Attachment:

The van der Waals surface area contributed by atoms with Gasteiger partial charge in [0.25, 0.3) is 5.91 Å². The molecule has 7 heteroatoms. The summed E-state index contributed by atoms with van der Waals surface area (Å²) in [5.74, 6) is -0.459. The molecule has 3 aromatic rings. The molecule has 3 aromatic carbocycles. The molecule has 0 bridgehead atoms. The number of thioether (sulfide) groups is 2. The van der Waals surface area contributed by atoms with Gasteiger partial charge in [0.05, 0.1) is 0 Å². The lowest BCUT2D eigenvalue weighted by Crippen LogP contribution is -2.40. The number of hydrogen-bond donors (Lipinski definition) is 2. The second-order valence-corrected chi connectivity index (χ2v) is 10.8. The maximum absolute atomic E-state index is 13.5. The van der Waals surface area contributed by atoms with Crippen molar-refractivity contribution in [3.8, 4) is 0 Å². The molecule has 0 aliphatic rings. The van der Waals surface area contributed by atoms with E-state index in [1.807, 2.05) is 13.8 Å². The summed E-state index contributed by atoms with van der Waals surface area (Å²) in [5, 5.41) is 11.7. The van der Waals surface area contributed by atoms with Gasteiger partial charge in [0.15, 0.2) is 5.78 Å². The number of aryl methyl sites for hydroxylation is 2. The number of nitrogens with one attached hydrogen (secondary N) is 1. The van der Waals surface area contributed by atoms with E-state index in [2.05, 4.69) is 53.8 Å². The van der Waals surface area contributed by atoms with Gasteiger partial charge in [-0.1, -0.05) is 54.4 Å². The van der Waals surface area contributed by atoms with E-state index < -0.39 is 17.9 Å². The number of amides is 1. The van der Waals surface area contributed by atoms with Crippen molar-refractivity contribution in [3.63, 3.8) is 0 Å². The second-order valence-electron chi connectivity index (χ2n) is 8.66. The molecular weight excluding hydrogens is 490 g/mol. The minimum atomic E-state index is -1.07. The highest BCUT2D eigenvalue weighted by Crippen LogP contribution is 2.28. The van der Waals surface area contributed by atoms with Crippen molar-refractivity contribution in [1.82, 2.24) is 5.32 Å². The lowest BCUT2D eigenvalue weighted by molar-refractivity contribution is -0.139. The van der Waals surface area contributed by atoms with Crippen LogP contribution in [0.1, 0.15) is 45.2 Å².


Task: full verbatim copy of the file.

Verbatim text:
The van der Waals surface area contributed by atoms with Gasteiger partial charge in [0.25, 0.3) is 5.91 Å². The molecule has 7 heteroatoms. The summed E-state index contributed by atoms with van der Waals surface area (Å²) in [5.74, 6) is -0.459. The molecule has 3 aromatic rings. The molecule has 3 aromatic carbocycles. The molecule has 0 bridgehead atoms. The number of thioether (sulfide) groups is 2. The van der Waals surface area contributed by atoms with Gasteiger partial charge in [0.05, 0.1) is 0 Å². The lowest BCUT2D eigenvalue weighted by Crippen LogP contribution is -2.40. The number of hydrogen-bond donors (Lipinski definition) is 2. The second-order valence-corrected chi connectivity index (χ2v) is 10.8. The maximum absolute atomic E-state index is 13.5. The van der Waals surface area contributed by atoms with Crippen molar-refractivity contribution in [3.8, 4) is 0 Å². The molecule has 0 aliphatic rings. The van der Waals surface area contributed by atoms with E-state index in [1.807, 2.05) is 13.8 Å². The summed E-state index contributed by atoms with van der Waals surface area (Å²) in [5, 5.41) is 11.7. The van der Waals surface area contributed by atoms with Gasteiger partial charge in [0.15, 0.2) is 5.78 Å². The number of aryl methyl sites for hydroxylation is 2. The number of nitrogens with one attached hydrogen (secondary N) is 1. The van der Waals surface area contributed by atoms with E-state index in [2.05, 4.69) is 53.8 Å². The van der Waals surface area contributed by atoms with Gasteiger partial charge in [-0.1, -0.05) is 54.4 Å². The van der Waals surface area contributed by atoms with E-state index < -0.39 is 17.9 Å². The number of amides is 1. The van der Waals surface area contributed by atoms with Crippen molar-refractivity contribution in [3.63, 3.8) is 0 Å². The second-order valence-electron chi connectivity index (χ2n) is 8.66. The molecular weight excluding hydrogens is 490 g/mol. The minimum atomic E-state index is -1.07. The highest BCUT2D eigenvalue weighted by Crippen LogP contribution is 2.28. The van der Waals surface area contributed by atoms with Crippen molar-refractivity contribution in [1.82, 2.24) is 5.32 Å². The lowest BCUT2D eigenvalue weighted by molar-refractivity contribution is -0.139. The van der Waals surface area contributed by atoms with Crippen LogP contribution in [0.1, 0.15) is 45.2 Å².